The world’s second most popular cryptocurrency, ether, is about to switch to a new, greener operating model.
Currently, for its “mining” it consumes the same amount of energy as a medium-sized country. For example, the Ethereum Foundation said that the platform consumed as much electricity as the Netherlands in June.
Now, what is known as “the meltdown” will see its carbon emissions reduced by 99.9%.
Although cryptocurrencies have been a revolution in the world of the economy, their contribution to climate change is unfortunate due to the amount of electricity used by the computers that manage their trading.
The plan to switch to the new model, says Vitalik Buterin, co-founder of Ethereum (the digital platform whose currency is ether)was on the horizon since the cryptocurrency was launched in 2014, but has been postponed due to the technical complexity involved.
It’s kind of like rebuilding the foundations of a skyscraper while it’s still standing.
The change is expected to be completed during the early hours of this Thursday.
If something goes wrong, it could jeopardize possibly the most important ecosystem of cryptocurrencies, which would affect large and small investors around the world. If all goes well, consumers shouldn’t notice any changes.
Why are cryptocurrencies so polluting?
Unlike traditional currencies, cryptocurrencies are a digital currency system where people make direct online payments to each other and where there is no such thing as a central bank. Instead, they are administered with what is known as a “block chain”.
This “blockchain” is a decentralized global network of high-powered computers that allows the creation, or “mining,” of digital currencies.
And, until now, the model known as “proof of work” or PoW system.
The model works as follows: for A to make a transfer to B in cryptocurrencies, it sends a message to the network that joins other messages from other transactions. Together they make a “block” which is converted into a cryptographic code. In turn, each “miner” competes with others for trying to solve that code and they are rewarded for this work with new coins.
Once the operation is resolved, it is verified by other miners and the transaction is confirmed.
Beyond this complexity, the process it requires a lot of calculations and a lot of computer time. Therefore, a lot of electricity use.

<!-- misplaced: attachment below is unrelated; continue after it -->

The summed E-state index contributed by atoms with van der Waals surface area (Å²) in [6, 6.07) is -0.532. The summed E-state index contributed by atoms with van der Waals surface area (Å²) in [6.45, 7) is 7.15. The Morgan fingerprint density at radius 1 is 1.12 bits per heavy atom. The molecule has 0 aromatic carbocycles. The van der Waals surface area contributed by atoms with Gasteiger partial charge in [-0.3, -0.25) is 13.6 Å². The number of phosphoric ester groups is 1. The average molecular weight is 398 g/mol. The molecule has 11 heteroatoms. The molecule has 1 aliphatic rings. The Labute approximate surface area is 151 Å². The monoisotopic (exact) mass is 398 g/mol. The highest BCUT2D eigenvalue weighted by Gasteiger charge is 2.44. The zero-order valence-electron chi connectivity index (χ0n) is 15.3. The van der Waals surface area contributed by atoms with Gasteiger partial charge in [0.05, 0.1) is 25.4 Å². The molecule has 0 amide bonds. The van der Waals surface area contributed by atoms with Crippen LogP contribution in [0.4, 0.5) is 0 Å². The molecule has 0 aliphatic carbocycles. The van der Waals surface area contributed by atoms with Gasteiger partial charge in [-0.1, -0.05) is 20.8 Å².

How Ethereum is changing to be more ecological
What will change from now on is that the PoW system blockchain will be merged (what they have called The Merge or “the merger”), with a carbon copy called beaconchain (beacon chain). Behind this name appears a new coding system for the cryptocurrencies of the Ethereum system: the “proof of stake” or PoS system.
The PoS system It greatly reduces the number of computers needed to maintain the blockchain. The crypto miners are replaced by a smaller number of “validators” of the transaction.
In addition to reducing the energy load of Ethereum, the PoS system reduces the amount of coins given as rewards (which is how digital currencies are generated) and the organizers say that it will decrease the total amount of existing currencies.
Another change is that laptops and desktops can be used with this system, instead of the powerful GPUs (data processing units) that were used until now.
Skip to proof of stake it will reduce power consumption by about 112 terrawatt hours per year to 0.01 terawatt hours per year.
A clean face and increased value
Those who defend cryptocurrencies always find a great stumbling block: the monstrous energy consumption they entail.
In the case of Ethereum, with “the merger” and the change in the mining system, the hope they have is that this will be sustainable in the future and more energy efficient.
The change is expected to save a large amount of energy per year, around Chile’s energy consumption.
“It’s really exciting and a great achievement. Yes, there are nerves in the sense that things probably won’t go 100% right, but that’s to be expected,” says Ethereum Foundation researcher Justin Drake. “We have an infrastructure now that allows us to keep going even if parts of the network go down for whatever reason.”
As a result of the merger, some analysts expect ether to outperform bitcointhe leading cryptocurrency by market value, as the leader in terms of the total value of all coins.
“Miners” in the air
The other side of the coin is that of the “crypto miners” who must find a new way to earn money with your team or sell it.
Some reports suggest that a GPU sell-off has already started.
In a crypto mining company based in Dubai, they are investing tens of thousands of dollars in replace your computers GPU to mine ether for others that are even more expensive and consume even more energy but are capable of extracting bitcoin.
“It’s tough, as no other proof-of-work coin is as profitable as Ethereum,” spokesperson Ammar Lashkari said. “We’ll keep some of our Ethereum computers and start mining altcoins, but it won’t be the same, so we’ll slowly diversify into bitcoin mining.”
In Staffordshire, UK, Ash Andrews hopes to continue to make a profit by mining other coins with his current team.
“I have mixed feelings about ‘the merger’. It’s been an easy time for us miners who only mine ether. Now we will have to change to another currency. There are a lot of changes,” says Andrews.
Some are more optimistic about the future of GPU mining.
Josh Riddett, CEO of Manchester-based Easy Crypto Hunter, believes that mining less popular coins will eventually become profitable.
“During Ethereum’s price spike, every mining rig we had was making $150 a day, which is pretty crazy. Yes, we’re going through a period of low numbers, but who’s to say what the value of other coins might be in a period of three to five years.